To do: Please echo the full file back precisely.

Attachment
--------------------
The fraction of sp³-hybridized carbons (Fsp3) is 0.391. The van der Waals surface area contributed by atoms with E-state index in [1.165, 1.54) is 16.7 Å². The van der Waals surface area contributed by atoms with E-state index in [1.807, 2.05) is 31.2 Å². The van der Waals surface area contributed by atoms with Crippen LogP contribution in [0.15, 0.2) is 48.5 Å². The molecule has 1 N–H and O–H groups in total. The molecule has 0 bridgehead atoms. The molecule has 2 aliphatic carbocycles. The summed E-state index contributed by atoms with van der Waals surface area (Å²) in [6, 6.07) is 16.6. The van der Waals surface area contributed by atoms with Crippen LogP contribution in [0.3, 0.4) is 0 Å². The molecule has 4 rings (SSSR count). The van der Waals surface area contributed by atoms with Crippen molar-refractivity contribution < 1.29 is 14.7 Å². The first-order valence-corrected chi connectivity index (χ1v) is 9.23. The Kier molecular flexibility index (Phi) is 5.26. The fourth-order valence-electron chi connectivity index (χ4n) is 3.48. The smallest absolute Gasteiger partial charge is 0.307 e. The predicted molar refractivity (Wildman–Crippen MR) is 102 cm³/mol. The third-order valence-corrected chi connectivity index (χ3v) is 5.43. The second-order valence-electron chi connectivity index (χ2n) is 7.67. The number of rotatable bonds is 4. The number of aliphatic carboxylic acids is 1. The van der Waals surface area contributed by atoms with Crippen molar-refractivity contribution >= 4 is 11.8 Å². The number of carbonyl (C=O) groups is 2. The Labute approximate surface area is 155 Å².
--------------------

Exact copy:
The fraction of sp³-hybridized carbons (Fsp3) is 0.391. The van der Waals surface area contributed by atoms with E-state index in [1.165, 1.54) is 16.7 Å². The van der Waals surface area contributed by atoms with E-state index in [1.807, 2.05) is 31.2 Å². The van der Waals surface area contributed by atoms with Crippen LogP contribution in [0.15, 0.2) is 48.5 Å². The molecule has 1 N–H and O–H groups in total. The molecule has 0 bridgehead atoms. The molecule has 2 aliphatic carbocycles. The summed E-state index contributed by atoms with van der Waals surface area (Å²) in [6, 6.07) is 16.6. The van der Waals surface area contributed by atoms with Crippen LogP contribution in [0.3, 0.4) is 0 Å². The molecule has 4 rings (SSSR count). The van der Waals surface area contributed by atoms with Crippen molar-refractivity contribution < 1.29 is 14.7 Å². The first-order valence-corrected chi connectivity index (χ1v) is 9.23. The Kier molecular flexibility index (Phi) is 5.26. The fourth-order valence-electron chi connectivity index (χ4n) is 3.48. The smallest absolute Gasteiger partial charge is 0.307 e. The predicted molar refractivity (Wildman–Crippen MR) is 102 cm³/mol. The third-order valence-corrected chi connectivity index (χ3v) is 5.43. The second-order valence-electron chi connectivity index (χ2n) is 7.67. The number of rotatable bonds is 4. The number of aliphatic carboxylic acids is 1. The van der Waals surface area contributed by atoms with Crippen molar-refractivity contribution >= 4 is 11.8 Å². The number of carbonyl (C=O) groups is 2. The Labute approximate surface area is 155 Å².